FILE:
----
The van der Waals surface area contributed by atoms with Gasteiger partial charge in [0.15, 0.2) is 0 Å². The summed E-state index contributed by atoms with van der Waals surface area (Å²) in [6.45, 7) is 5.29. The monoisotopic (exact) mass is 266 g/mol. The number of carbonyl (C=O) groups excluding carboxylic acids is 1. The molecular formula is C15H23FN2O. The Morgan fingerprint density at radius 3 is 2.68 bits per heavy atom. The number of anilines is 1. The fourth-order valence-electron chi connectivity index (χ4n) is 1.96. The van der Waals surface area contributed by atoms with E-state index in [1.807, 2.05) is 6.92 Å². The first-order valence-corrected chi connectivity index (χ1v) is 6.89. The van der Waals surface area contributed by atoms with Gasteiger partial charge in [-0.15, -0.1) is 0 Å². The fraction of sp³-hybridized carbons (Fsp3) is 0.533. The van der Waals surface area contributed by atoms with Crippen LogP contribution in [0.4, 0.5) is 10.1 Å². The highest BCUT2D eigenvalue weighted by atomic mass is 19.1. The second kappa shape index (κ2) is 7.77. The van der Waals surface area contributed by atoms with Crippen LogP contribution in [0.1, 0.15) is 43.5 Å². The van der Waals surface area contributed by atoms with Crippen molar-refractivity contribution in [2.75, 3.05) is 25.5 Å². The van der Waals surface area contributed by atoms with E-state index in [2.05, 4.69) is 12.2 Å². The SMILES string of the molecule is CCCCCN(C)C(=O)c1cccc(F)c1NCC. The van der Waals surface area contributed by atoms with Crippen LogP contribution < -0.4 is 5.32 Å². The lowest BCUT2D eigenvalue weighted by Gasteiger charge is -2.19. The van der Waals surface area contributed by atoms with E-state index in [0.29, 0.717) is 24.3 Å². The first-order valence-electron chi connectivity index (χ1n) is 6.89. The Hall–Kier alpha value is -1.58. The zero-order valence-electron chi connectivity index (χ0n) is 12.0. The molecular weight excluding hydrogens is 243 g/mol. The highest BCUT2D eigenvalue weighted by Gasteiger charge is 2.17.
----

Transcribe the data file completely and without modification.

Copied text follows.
The van der Waals surface area contributed by atoms with Gasteiger partial charge in [0.15, 0.2) is 0 Å². The summed E-state index contributed by atoms with van der Waals surface area (Å²) in [6.45, 7) is 5.29. The monoisotopic (exact) mass is 266 g/mol. The number of carbonyl (C=O) groups excluding carboxylic acids is 1. The molecular formula is C15H23FN2O. The Morgan fingerprint density at radius 3 is 2.68 bits per heavy atom. The number of anilines is 1. The fourth-order valence-electron chi connectivity index (χ4n) is 1.96. The van der Waals surface area contributed by atoms with E-state index in [1.807, 2.05) is 6.92 Å². The first-order valence-corrected chi connectivity index (χ1v) is 6.89. The van der Waals surface area contributed by atoms with Gasteiger partial charge in [-0.15, -0.1) is 0 Å². The fraction of sp³-hybridized carbons (Fsp3) is 0.533. The van der Waals surface area contributed by atoms with Crippen LogP contribution in [0.4, 0.5) is 10.1 Å². The highest BCUT2D eigenvalue weighted by atomic mass is 19.1. The second kappa shape index (κ2) is 7.77. The van der Waals surface area contributed by atoms with Crippen LogP contribution in [0.1, 0.15) is 43.5 Å². The van der Waals surface area contributed by atoms with Crippen molar-refractivity contribution in [2.75, 3.05) is 25.5 Å². The van der Waals surface area contributed by atoms with E-state index in [2.05, 4.69) is 12.2 Å². The SMILES string of the molecule is CCCCCN(C)C(=O)c1cccc(F)c1NCC. The van der Waals surface area contributed by atoms with Crippen LogP contribution < -0.4 is 5.32 Å². The lowest BCUT2D eigenvalue weighted by Gasteiger charge is -2.19. The van der Waals surface area contributed by atoms with E-state index in [0.29, 0.717) is 24.3 Å². The first-order valence-electron chi connectivity index (χ1n) is 6.89. The Hall–Kier alpha value is -1.58. The zero-order valence-electron chi connectivity index (χ0n) is 12.0. The molecular weight excluding hydrogens is 243 g/mol. The highest BCUT2D eigenvalue weighted by Gasteiger charge is 2.17.